‘Saint Joan’ Delivers A Compelling Account of Joan of Arc
But 2nd Story, under the direction of Ed Shea, has managed to breathe life into it and create a pretty compelling evening of theater, thanks in large part to Valerie Westgate’s winning performance as Joan.by Channing Gray, Providence Journal
The folks at Warren’s 2nd Story Theatre have been busy, mounting three shows this month alone. And the latest effort, which opened Monday in the upstairs theater, is a solid production of George Bernard Shaw’s “Saint Joan,” a somewhat long-winded account of the life and trial of Joan of Arc.
The play makes its point early on: Joan, a simple peasant girl who hears voices, just might be a witch or a heretic, at the very least. She believes that God speaks directly to her, and that she has no need for the church. This does not win her points with her English captors, and as most schoolchildren know, Joan’s career as the savior of France does not end well.
The play, divided into six scenes with an epilogue, opens with Robert de Baudricourt fuming that his prize hens are not laying eggs. Joan appears and tells him that her voices say she should lay siege against Orleans and that she needs several men for the battle.
De Baudricourt ridicules Joan and her talk about crowning the Dauphin. But when she leaves, the hens are laying, and de Baudricourt takes that as a sign from God.
Joan then talks her way into the court of the vain Dauphin, telling him her voices have commanded her to help install him as the king of France and drive out the English occupiers, which she does, thanks to her skills on the battlefield.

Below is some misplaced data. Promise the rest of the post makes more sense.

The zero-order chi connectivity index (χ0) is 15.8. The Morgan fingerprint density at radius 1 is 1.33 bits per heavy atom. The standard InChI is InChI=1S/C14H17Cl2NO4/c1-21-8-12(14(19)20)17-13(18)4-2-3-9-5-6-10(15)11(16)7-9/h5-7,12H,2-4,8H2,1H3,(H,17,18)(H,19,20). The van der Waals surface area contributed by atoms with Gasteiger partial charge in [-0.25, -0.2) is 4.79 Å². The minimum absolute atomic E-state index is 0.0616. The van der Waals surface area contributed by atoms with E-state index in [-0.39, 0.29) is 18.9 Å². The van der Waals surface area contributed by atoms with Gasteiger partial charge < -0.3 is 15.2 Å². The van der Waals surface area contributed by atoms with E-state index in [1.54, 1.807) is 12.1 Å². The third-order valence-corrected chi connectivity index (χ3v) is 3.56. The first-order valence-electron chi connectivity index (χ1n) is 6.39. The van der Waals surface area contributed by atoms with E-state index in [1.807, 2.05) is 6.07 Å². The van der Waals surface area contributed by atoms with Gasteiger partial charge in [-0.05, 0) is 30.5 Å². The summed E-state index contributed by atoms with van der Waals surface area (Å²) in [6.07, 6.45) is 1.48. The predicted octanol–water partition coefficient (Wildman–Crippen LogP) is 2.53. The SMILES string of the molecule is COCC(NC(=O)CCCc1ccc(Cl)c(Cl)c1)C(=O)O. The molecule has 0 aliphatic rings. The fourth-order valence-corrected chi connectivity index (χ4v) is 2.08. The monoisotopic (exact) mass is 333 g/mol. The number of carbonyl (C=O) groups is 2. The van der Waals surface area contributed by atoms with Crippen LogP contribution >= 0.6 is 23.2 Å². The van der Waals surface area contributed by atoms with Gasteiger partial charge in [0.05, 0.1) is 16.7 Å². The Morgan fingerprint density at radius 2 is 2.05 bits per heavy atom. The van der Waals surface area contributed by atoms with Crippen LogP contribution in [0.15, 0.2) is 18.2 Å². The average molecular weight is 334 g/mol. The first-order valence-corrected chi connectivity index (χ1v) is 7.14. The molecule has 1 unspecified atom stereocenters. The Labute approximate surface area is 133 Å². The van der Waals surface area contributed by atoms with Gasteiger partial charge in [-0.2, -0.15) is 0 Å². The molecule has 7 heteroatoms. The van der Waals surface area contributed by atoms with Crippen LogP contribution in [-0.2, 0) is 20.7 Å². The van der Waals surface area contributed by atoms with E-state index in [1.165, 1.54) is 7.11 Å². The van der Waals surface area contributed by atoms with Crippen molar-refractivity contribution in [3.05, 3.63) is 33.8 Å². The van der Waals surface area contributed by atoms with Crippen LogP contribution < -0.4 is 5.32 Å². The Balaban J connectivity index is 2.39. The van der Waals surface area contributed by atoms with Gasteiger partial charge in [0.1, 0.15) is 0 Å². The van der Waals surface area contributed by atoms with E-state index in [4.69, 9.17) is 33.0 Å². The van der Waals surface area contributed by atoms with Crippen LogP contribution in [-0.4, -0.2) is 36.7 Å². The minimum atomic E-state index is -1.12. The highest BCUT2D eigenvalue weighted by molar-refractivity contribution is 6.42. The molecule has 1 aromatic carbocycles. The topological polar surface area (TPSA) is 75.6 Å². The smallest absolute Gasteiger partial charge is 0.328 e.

But our heroine is betrayed and captured by the English, who insist she be burned at the stake.
In the epilogue, Joan comes back as a ghost 25 years after her execution, when a new trial has cleared her of heresy. An emissary from the present day appears and tells Joan that she’s up for sainthood.
In the wrong hands, this show could very well turn out to be a tedious history lesson. But 2nd Story, under the direction of Ed Shea, has managed to breathe life into it and create a pretty compelling evening of theater, thanks in large part to Valerie Westgate’s winning performance as Joan.
There is something very wise about her Joan, but at the same time she’s still just a simple farm girl who believes God is directing her actions. She’s at once this innocent child and a skilled leader and king-maker who seems far from possessed.
The play has a huge cast, but there are a few roles besides Westgate’s that stand out, including Kevin Broccoli’s Inquisitor, who admonishes the court to stick to the heresy charges and not bother with the issue of Joan wearing men’s clothes or dancing around haunted wells. Half the girls in France are guilty of that, says the Inquisitor.
Shea, the director, stood in opening night for an ailing Tom O’Donnell as Warwick, an unbending sort who calls for Joan’s execution. Shea doesn’t step on stage very often, but when he does he’s masterful, even in small role such as this.
And Rico Lanni makes a foppish Dauphin.
But among the most impressive things about the show is Trevor Elliott’s imposing set made of rows of pillars that form the interior of a Gothic church.